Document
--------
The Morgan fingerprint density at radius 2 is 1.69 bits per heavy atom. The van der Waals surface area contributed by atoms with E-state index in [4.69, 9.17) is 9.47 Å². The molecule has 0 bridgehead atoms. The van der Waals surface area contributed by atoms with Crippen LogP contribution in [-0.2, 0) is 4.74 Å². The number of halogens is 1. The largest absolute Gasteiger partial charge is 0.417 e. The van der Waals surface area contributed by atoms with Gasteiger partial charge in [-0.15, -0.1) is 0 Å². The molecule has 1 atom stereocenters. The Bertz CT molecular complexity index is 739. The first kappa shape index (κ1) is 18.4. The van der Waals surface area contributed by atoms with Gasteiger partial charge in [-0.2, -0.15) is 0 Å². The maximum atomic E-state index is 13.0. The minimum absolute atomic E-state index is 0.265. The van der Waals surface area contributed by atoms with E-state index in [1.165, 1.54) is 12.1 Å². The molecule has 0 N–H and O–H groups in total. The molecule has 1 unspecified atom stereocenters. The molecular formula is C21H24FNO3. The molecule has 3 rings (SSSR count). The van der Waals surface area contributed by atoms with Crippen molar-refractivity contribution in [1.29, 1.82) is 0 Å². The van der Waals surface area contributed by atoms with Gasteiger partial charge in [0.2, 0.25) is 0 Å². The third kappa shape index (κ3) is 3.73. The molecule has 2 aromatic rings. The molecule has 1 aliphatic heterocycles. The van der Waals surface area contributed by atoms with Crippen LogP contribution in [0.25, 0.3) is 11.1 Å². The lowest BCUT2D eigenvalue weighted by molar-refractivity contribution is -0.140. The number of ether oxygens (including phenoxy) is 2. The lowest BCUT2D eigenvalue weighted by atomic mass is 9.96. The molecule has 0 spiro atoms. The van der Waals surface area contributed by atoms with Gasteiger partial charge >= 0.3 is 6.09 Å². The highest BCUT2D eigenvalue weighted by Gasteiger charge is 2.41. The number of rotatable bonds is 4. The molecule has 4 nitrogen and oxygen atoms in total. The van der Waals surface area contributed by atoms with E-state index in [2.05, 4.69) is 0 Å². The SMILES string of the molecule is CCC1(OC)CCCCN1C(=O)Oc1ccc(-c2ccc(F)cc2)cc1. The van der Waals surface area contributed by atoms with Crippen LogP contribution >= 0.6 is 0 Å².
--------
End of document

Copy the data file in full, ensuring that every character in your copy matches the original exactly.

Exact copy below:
The Morgan fingerprint density at radius 2 is 1.69 bits per heavy atom. The van der Waals surface area contributed by atoms with E-state index in [4.69, 9.17) is 9.47 Å². The molecule has 0 bridgehead atoms. The van der Waals surface area contributed by atoms with Crippen LogP contribution in [-0.2, 0) is 4.74 Å². The number of halogens is 1. The largest absolute Gasteiger partial charge is 0.417 e. The van der Waals surface area contributed by atoms with Gasteiger partial charge in [-0.15, -0.1) is 0 Å². The molecule has 1 atom stereocenters. The Bertz CT molecular complexity index is 739. The first kappa shape index (κ1) is 18.4. The van der Waals surface area contributed by atoms with Gasteiger partial charge in [-0.2, -0.15) is 0 Å². The maximum atomic E-state index is 13.0. The minimum absolute atomic E-state index is 0.265. The van der Waals surface area contributed by atoms with E-state index in [1.165, 1.54) is 12.1 Å². The molecule has 0 N–H and O–H groups in total. The molecule has 1 unspecified atom stereocenters. The molecular formula is C21H24FNO3. The molecule has 3 rings (SSSR count). The van der Waals surface area contributed by atoms with Crippen molar-refractivity contribution in [1.29, 1.82) is 0 Å². The van der Waals surface area contributed by atoms with Gasteiger partial charge in [0.2, 0.25) is 0 Å². The third kappa shape index (κ3) is 3.73. The molecule has 2 aromatic rings. The molecule has 1 aliphatic heterocycles. The van der Waals surface area contributed by atoms with Crippen LogP contribution in [0.25, 0.3) is 11.1 Å². The lowest BCUT2D eigenvalue weighted by molar-refractivity contribution is -0.140. The number of ether oxygens (including phenoxy) is 2. The lowest BCUT2D eigenvalue weighted by atomic mass is 9.96. The molecule has 0 spiro atoms. The van der Waals surface area contributed by atoms with Gasteiger partial charge >= 0.3 is 6.09 Å². The highest BCUT2D eigenvalue weighted by Gasteiger charge is 2.41. The number of rotatable bonds is 4. The molecule has 4 nitrogen and oxygen atoms in total. The van der Waals surface area contributed by atoms with E-state index in [2.05, 4.69) is 0 Å². The SMILES string of the molecule is CCC1(OC)CCCCN1C(=O)Oc1ccc(-c2ccc(F)cc2)cc1. The van der Waals surface area contributed by atoms with Crippen LogP contribution >= 0.6 is 0 Å².